Croquet: an international rules summary

for USCA players


This is the summary version of the International Rules Primer. It is useful as a reference, particularly as an inclusion in tournament programs. (Read the Copyright Notice before making any copies of this article.) The full version of the Primer treats each item in greater detail.

Both versions deal only with the rules, not with tactics. It is assumed that you are already familiar with USCA Croquet.

The court and setting

The court and equipment are identical to those used in USCA rules. No deadness board. There is a yard-line (not marked) parallel to and one yard inside the boundary; the yard-line has the same functions as the USCA rules nine-inch-line. The four corners of the yard-line are known as the corner spots. The yard-line area is that which lies between the boundary and the yard-line.

The A-baulk-line runs from the Corner I corner spot to the mid-point of the South yard-line; the B-baulk-line is diagonally opposite. There is a corner peg at each of the eight points on the boundary that are one yard away from a corner.

Starting the game

The winner of the toss has right of choice and may take either choice of lead or choice of colors; the opponent has the remaining choice. In a match consisting of more than one game, the right of choice alternates after the first game.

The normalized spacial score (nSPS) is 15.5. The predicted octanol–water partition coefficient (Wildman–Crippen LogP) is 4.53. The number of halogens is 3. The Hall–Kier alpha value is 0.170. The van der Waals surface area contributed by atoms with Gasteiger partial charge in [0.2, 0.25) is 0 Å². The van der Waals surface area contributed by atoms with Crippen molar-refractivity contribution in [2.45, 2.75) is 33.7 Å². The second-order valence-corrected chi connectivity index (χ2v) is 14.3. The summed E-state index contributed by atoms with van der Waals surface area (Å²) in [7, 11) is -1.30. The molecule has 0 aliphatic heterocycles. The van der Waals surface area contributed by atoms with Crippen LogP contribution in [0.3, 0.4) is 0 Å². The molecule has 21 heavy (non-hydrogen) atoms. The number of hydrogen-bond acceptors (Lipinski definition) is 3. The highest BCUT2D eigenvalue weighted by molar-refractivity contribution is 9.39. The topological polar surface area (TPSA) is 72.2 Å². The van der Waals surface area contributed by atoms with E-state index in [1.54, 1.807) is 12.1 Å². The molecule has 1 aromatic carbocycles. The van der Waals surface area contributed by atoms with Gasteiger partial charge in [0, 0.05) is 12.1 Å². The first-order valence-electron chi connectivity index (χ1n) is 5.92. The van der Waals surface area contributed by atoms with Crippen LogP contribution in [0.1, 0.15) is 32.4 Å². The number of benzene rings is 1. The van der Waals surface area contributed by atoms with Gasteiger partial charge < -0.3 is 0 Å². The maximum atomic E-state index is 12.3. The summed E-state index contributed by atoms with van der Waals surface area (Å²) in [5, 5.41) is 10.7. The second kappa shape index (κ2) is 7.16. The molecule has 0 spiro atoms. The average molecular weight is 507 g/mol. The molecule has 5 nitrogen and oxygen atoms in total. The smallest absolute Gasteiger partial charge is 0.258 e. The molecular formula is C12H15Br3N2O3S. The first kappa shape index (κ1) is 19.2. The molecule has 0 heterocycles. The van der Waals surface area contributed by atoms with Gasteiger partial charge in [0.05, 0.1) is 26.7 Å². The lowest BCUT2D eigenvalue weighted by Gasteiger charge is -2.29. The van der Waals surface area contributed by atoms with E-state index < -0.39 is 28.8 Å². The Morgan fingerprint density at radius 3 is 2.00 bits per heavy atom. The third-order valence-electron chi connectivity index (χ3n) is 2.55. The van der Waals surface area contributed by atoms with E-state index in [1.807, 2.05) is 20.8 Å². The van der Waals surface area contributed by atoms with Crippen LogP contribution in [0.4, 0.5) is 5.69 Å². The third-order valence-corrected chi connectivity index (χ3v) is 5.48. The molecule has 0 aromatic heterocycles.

Balls are played into the game from any point on either baulk-line.


A ball is out of bounds as soon as any part of the ball is directly over the boundary (the inside edge of the string).

After every stroke, any out-of-bounds ball (except for the striker’s ball after a roquet) must be placed on the yard-line at the point nearest to where it went out. Also, any ball in the yard-line area (except for the striker’s ball when it is entitled to continue) must be placed on the yard-line at the point nearest to where it came to rest.

The only time an out-of-bounds ball ends the turn is when, on a croquet stroke, either the croqueted ball goes out, or the striker’s ball goes out without having first made a roquet or scored a hoop. Otherwise, out-of-bounds balls are placed in and the striker continues the turn.

When a ball cannot be placed in directly due to the presence of another ball, the ball must be placed on the yard-line in contact with the other ball.

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Non-sequential play

Turns alternate between sides. Either ball of a side may be played at the start of any turn, except that all four balls must be played into the game in the game’s first four turns.

When one ball has been pegged out, turns continue to alternate between sides.